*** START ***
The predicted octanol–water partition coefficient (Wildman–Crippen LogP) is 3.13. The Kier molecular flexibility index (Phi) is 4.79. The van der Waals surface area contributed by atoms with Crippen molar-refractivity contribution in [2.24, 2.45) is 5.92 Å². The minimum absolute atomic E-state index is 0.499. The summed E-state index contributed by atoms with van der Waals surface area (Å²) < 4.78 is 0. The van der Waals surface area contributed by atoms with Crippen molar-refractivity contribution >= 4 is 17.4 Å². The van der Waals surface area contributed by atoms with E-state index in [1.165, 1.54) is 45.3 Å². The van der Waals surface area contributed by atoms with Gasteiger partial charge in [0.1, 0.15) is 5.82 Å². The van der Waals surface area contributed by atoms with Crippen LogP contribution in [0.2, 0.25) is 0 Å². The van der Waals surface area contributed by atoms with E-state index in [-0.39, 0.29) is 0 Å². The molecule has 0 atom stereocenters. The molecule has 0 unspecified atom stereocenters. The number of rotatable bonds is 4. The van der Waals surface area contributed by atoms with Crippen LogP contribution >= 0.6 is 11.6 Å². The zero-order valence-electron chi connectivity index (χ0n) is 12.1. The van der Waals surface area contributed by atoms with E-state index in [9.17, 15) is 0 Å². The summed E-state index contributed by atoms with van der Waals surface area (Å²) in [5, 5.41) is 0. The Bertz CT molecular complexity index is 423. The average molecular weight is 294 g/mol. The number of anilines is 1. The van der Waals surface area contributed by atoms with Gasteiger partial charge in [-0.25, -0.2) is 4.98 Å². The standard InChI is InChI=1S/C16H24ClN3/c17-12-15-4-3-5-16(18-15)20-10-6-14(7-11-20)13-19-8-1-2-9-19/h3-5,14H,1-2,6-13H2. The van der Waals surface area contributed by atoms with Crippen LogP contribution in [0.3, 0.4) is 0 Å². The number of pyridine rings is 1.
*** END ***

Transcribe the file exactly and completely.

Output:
The predicted octanol–water partition coefficient (Wildman–Crippen LogP) is 3.13. The Kier molecular flexibility index (Phi) is 4.79. The van der Waals surface area contributed by atoms with Crippen molar-refractivity contribution in [2.24, 2.45) is 5.92 Å². The minimum absolute atomic E-state index is 0.499. The summed E-state index contributed by atoms with van der Waals surface area (Å²) < 4.78 is 0. The van der Waals surface area contributed by atoms with Crippen molar-refractivity contribution >= 4 is 17.4 Å². The van der Waals surface area contributed by atoms with E-state index in [1.165, 1.54) is 45.3 Å². The van der Waals surface area contributed by atoms with Gasteiger partial charge in [0.1, 0.15) is 5.82 Å². The van der Waals surface area contributed by atoms with Crippen LogP contribution in [0.2, 0.25) is 0 Å². The van der Waals surface area contributed by atoms with E-state index in [-0.39, 0.29) is 0 Å². The molecule has 0 atom stereocenters. The molecule has 0 unspecified atom stereocenters. The number of rotatable bonds is 4. The van der Waals surface area contributed by atoms with Crippen LogP contribution >= 0.6 is 11.6 Å². The zero-order valence-electron chi connectivity index (χ0n) is 12.1. The van der Waals surface area contributed by atoms with E-state index in [9.17, 15) is 0 Å². The summed E-state index contributed by atoms with van der Waals surface area (Å²) in [5, 5.41) is 0. The Bertz CT molecular complexity index is 423. The average molecular weight is 294 g/mol. The number of anilines is 1. The van der Waals surface area contributed by atoms with Gasteiger partial charge in [-0.25, -0.2) is 4.98 Å². The standard InChI is InChI=1S/C16H24ClN3/c17-12-15-4-3-5-16(18-15)20-10-6-14(7-11-20)13-19-8-1-2-9-19/h3-5,14H,1-2,6-13H2. The van der Waals surface area contributed by atoms with Crippen LogP contribution in [0.3, 0.4) is 0 Å². The number of pyridine rings is 1.